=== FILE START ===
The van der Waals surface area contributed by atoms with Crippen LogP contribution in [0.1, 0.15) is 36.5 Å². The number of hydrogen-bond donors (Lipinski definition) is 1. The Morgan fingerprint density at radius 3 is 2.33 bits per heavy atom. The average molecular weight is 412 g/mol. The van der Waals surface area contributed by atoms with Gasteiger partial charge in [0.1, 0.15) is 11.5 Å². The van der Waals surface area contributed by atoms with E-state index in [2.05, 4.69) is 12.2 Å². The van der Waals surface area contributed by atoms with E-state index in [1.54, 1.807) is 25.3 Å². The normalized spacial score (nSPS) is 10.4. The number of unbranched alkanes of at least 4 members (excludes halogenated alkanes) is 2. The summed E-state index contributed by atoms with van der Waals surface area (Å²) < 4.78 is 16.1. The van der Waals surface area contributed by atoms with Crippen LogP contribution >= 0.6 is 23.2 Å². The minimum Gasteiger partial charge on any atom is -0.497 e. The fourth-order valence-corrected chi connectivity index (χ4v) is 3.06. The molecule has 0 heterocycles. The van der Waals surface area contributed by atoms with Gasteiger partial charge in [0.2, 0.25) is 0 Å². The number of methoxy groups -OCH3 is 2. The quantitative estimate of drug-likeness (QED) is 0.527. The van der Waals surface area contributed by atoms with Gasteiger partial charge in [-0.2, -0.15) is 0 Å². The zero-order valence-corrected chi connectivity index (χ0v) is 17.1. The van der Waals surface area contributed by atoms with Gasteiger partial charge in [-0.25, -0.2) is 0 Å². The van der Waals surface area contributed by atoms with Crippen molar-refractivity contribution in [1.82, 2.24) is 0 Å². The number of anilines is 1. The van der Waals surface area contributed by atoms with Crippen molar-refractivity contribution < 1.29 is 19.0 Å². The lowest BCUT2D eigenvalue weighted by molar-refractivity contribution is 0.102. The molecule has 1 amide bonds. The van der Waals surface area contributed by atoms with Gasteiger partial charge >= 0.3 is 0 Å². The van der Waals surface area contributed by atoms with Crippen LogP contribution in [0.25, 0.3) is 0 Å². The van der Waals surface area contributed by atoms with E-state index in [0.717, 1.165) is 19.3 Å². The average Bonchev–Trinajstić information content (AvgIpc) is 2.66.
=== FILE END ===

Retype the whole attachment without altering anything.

The van der Waals surface area contributed by atoms with Crippen LogP contribution in [0.1, 0.15) is 36.5 Å². The number of hydrogen-bond donors (Lipinski definition) is 1. The Morgan fingerprint density at radius 3 is 2.33 bits per heavy atom. The average molecular weight is 412 g/mol. The van der Waals surface area contributed by atoms with Gasteiger partial charge in [0.1, 0.15) is 11.5 Å². The van der Waals surface area contributed by atoms with E-state index in [2.05, 4.69) is 12.2 Å². The van der Waals surface area contributed by atoms with E-state index in [1.54, 1.807) is 25.3 Å². The normalized spacial score (nSPS) is 10.4. The number of unbranched alkanes of at least 4 members (excludes halogenated alkanes) is 2. The summed E-state index contributed by atoms with van der Waals surface area (Å²) < 4.78 is 16.1. The van der Waals surface area contributed by atoms with Crippen LogP contribution >= 0.6 is 23.2 Å². The minimum Gasteiger partial charge on any atom is -0.497 e. The fourth-order valence-corrected chi connectivity index (χ4v) is 3.06. The molecule has 0 heterocycles. The van der Waals surface area contributed by atoms with Gasteiger partial charge in [0.2, 0.25) is 0 Å². The number of methoxy groups -OCH3 is 2. The quantitative estimate of drug-likeness (QED) is 0.527. The van der Waals surface area contributed by atoms with Gasteiger partial charge in [-0.2, -0.15) is 0 Å². The zero-order valence-corrected chi connectivity index (χ0v) is 17.1. The van der Waals surface area contributed by atoms with Gasteiger partial charge in [-0.25, -0.2) is 0 Å². The van der Waals surface area contributed by atoms with Crippen molar-refractivity contribution in [1.82, 2.24) is 0 Å². The number of anilines is 1. The van der Waals surface area contributed by atoms with Crippen molar-refractivity contribution < 1.29 is 19.0 Å². The lowest BCUT2D eigenvalue weighted by molar-refractivity contribution is 0.102. The molecule has 1 amide bonds. The van der Waals surface area contributed by atoms with Gasteiger partial charge >= 0.3 is 0 Å². The van der Waals surface area contributed by atoms with Crippen LogP contribution in [0.25, 0.3) is 0 Å². The van der Waals surface area contributed by atoms with E-state index in [0.717, 1.165) is 19.3 Å². The average Bonchev–Trinajstić information content (AvgIpc) is 2.66.